However, this solution contains two major drawbacks. Firstly, nothing would prevent a fake replication from being the first to be verified against the database. As a result, the item position would be taken up, causing rejection of the genuine product presented later on. Secondly, danger occurs if the supply chain certification constitutes the only means to prevent counterfeits. This can drive the counterfeiters’ attacks onto the supply chain and would inevitably lead the criminal industry to fake the system or to render it unusable. Corruption and intimidation are most likely be used and given that dishonest people may be part of the supply chain up to the dispensing point, this system would not be effective (4). In other words, the securement of the supply chain, the ‘medicine pipeline’, is not sufficient to ensure that what is ‘inside’ is made up of genuine products and not fakes.

Consequently, more and more experts now agree that only a combination of the three elements mentioned above should be considered. For example the International Authentication Association (IAA) issued the following statement on 22 July 2010 (5):

“US policy makers have missed a golden opportunity to make authentication technologies mandatory for intellectual property (IP) anti-counterfeiting strategies.  Although the newly published US Joint Strategic Plan on IP Enforcement is a welcome step in the right direction, the IAA is disappointed to see the only reference to authentication methods is the proposal to establish a mandatory requirement for a track and trace system for pharmaceuticals and medical products. Although the plan indicates that track and trace ‘allows for authentication of the product’, in reality track and trace systems do not authenticate products.”


If the adoption of serialisation results from a reaction on the part of pharmaceutical manufacturers while waiting for detailed specifications to be issued by the regulatory bodies, anti-counterfeiting measures can be implemented proactively, given that the selection of authentication technologies and processes remains the prerogative of pharma manufacturers.

Many pharmaceutical companies have added visible security features to their packaging to prevent counterfeiting. These include holograms, kinegrams, embossing, micro printing, moiré or special ink, such as optical variable ink. However, these visible features provide not only minimal security, but they also require training for effective authentication.

During a recent pharmaceutical packaging and labelling conference, a pharma spokesman reported that his company had discovered that a counterfeited medicine included holograms on secondary packaging, while the genuine medicine did not. Consequently, patients were demanding the one with hologram, as it looked safe.

The use of covert features – invisible to the naked eye – will produce a higher level of protection, due to the inability of counterfeiters to identify the presence of such features. Covert security should never be disclosed; to prevent leaks it should only be known to a limited number of trustworthy persons. As in other industries, the digital or software revolution opens exciting new possibilities for on-packaging and on-dosage protection solutions (6). Compared to the cost of security elements or substances, the cost of digital or software based security solutions is much lower. The typical cost per item would be smaller than a tenth or even a hundredth of a Euro cent, in the case that production volumes are considerable.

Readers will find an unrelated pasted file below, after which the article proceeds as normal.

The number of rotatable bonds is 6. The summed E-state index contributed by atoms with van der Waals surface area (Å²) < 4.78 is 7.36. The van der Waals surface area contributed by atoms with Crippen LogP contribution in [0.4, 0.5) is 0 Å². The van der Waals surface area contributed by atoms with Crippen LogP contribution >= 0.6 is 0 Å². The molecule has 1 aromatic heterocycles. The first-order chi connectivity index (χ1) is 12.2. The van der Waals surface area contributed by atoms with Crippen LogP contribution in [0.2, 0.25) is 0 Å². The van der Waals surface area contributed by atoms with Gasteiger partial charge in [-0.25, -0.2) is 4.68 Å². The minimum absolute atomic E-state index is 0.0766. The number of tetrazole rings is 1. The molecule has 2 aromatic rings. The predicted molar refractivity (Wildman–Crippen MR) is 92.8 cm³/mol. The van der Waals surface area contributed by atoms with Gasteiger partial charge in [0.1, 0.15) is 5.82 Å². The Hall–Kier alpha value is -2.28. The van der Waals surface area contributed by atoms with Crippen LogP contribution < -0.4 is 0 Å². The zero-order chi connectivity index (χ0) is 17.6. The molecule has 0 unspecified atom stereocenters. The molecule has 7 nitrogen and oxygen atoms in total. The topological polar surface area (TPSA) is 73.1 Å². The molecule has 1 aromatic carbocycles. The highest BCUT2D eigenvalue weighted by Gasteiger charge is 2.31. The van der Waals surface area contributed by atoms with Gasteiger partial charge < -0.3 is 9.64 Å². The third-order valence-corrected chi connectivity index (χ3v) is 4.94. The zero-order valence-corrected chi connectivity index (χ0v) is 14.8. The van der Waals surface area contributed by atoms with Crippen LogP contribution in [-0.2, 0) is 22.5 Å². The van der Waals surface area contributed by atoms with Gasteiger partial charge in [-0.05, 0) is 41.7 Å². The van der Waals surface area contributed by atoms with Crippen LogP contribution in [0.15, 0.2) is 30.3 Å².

Serialisation for track and trace combined with covert authentication features on tamper evident pharmaceutical packaging or individual doses of medicine can contribute to patient safety, through the delivery of genuine medicines as prescribed. Considerable investment in sophisticated IT solutions will be necessary at the pharmaceutical manufacturing level to both fulfil the various additional marking requirements, as defined by different regulatory bodies for tracking and tracing of medicine, and to manage efficient authentication programmes with the purpose of defending their IP through actions aimed at halting the illegal manufacture of counterfeited medicine. Standardisation on serialisation and central track and trace solutions will need to be further developed and harmonised. It is the patient who will ultimately pay the price for the measures taken to prevent both counterfeiting and misuse of medicine, as well as other fraud such as multiple medicine reimbursement or fake prescriptions.


1. Implementation of traceability of medicinal products for human use, Les Cahiers CIP-ACL, December 2008, No 2
2. Coding and Identification of Products: towards safer medicines supply,
3. Results demonstrate EFPIA anti-counterfeit product verification pilot project successful,
4. German pharmacies infiltrated by fake medicines?,
5. US IP enforcement plan a ‘missed opportunity’ says IAA, 22 July 2010,
6. On-Dosage and on-Packaging solutions to combat counterfeit medicine,

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Roland Meylan is a co-founder of AlpVision and today serves as its Corporate Communications Manager. He holds an MSc in signal processing and digital communication from the Swiss Federal Institute of Technology in Lausanne, Switzerland, as well as a postgraduate qualification in Business Administration from IMD Lausanne International Business School. He started his career at the graphic division of Bobst SA, a leading supplier of equipment for the folded carton packaging and flexible materials industries. Roland also worked in electronic communication over international data transmission networks, the forerunners of the internet.

Roland Meylan